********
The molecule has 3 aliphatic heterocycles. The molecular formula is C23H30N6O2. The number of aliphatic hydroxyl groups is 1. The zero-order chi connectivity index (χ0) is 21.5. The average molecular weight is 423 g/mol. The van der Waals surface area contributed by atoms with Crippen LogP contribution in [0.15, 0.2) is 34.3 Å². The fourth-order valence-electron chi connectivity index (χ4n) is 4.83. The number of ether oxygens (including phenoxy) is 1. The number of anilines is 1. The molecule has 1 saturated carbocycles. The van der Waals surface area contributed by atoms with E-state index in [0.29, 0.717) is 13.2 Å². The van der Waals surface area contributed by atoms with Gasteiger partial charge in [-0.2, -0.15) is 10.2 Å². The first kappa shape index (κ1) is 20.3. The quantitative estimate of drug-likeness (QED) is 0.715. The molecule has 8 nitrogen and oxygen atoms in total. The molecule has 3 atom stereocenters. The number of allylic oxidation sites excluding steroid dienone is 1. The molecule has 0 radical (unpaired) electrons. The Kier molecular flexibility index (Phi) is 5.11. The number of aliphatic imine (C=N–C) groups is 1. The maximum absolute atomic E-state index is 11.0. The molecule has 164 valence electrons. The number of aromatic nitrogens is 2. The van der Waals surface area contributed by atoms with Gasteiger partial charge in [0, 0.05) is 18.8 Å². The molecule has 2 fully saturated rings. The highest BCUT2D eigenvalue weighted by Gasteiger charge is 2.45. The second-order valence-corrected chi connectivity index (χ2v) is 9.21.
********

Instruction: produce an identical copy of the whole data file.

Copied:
The molecule has 3 aliphatic heterocycles. The molecular formula is C23H30N6O2. The number of aliphatic hydroxyl groups is 1. The zero-order chi connectivity index (χ0) is 21.5. The average molecular weight is 423 g/mol. The van der Waals surface area contributed by atoms with Crippen LogP contribution in [0.15, 0.2) is 34.3 Å². The fourth-order valence-electron chi connectivity index (χ4n) is 4.83. The number of ether oxygens (including phenoxy) is 1. The number of anilines is 1. The molecule has 1 saturated carbocycles. The van der Waals surface area contributed by atoms with E-state index in [0.29, 0.717) is 13.2 Å². The van der Waals surface area contributed by atoms with Gasteiger partial charge in [-0.2, -0.15) is 10.2 Å². The first kappa shape index (κ1) is 20.3. The quantitative estimate of drug-likeness (QED) is 0.715. The molecule has 8 nitrogen and oxygen atoms in total. The molecule has 3 atom stereocenters. The number of allylic oxidation sites excluding steroid dienone is 1. The molecule has 0 radical (unpaired) electrons. The Kier molecular flexibility index (Phi) is 5.11. The number of aliphatic imine (C=N–C) groups is 1. The maximum absolute atomic E-state index is 11.0. The molecule has 164 valence electrons. The number of aromatic nitrogens is 2. The van der Waals surface area contributed by atoms with Gasteiger partial charge in [0, 0.05) is 18.8 Å². The molecule has 2 fully saturated rings. The highest BCUT2D eigenvalue weighted by Gasteiger charge is 2.45. The second-order valence-corrected chi connectivity index (χ2v) is 9.21.